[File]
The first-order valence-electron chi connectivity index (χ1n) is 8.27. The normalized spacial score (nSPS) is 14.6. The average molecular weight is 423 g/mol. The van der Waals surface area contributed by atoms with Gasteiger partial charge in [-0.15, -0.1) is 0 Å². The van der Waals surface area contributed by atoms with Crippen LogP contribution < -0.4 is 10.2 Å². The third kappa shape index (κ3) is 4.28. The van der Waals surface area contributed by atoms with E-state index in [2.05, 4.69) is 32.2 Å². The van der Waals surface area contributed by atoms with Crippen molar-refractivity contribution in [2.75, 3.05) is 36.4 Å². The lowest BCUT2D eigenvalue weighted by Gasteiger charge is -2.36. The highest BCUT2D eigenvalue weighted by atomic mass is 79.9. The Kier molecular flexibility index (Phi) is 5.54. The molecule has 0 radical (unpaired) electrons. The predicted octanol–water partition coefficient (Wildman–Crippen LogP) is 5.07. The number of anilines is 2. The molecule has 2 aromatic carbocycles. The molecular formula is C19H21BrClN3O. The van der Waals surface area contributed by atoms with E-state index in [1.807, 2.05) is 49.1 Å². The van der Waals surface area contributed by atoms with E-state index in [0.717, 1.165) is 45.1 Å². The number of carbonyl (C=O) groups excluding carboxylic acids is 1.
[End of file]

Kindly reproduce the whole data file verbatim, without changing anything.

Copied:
The first-order valence-electron chi connectivity index (χ1n) is 8.27. The normalized spacial score (nSPS) is 14.6. The average molecular weight is 423 g/mol. The van der Waals surface area contributed by atoms with Gasteiger partial charge in [-0.15, -0.1) is 0 Å². The van der Waals surface area contributed by atoms with Crippen LogP contribution < -0.4 is 10.2 Å². The third kappa shape index (κ3) is 4.28. The van der Waals surface area contributed by atoms with E-state index in [2.05, 4.69) is 32.2 Å². The van der Waals surface area contributed by atoms with Crippen molar-refractivity contribution in [2.75, 3.05) is 36.4 Å². The lowest BCUT2D eigenvalue weighted by Gasteiger charge is -2.36. The highest BCUT2D eigenvalue weighted by atomic mass is 79.9. The Kier molecular flexibility index (Phi) is 5.54. The molecule has 0 radical (unpaired) electrons. The predicted octanol–water partition coefficient (Wildman–Crippen LogP) is 5.07. The number of anilines is 2. The molecule has 2 aromatic carbocycles. The molecular formula is C19H21BrClN3O. The van der Waals surface area contributed by atoms with E-state index in [1.807, 2.05) is 49.1 Å². The van der Waals surface area contributed by atoms with E-state index in [0.717, 1.165) is 45.1 Å². The number of carbonyl (C=O) groups excluding carboxylic acids is 1.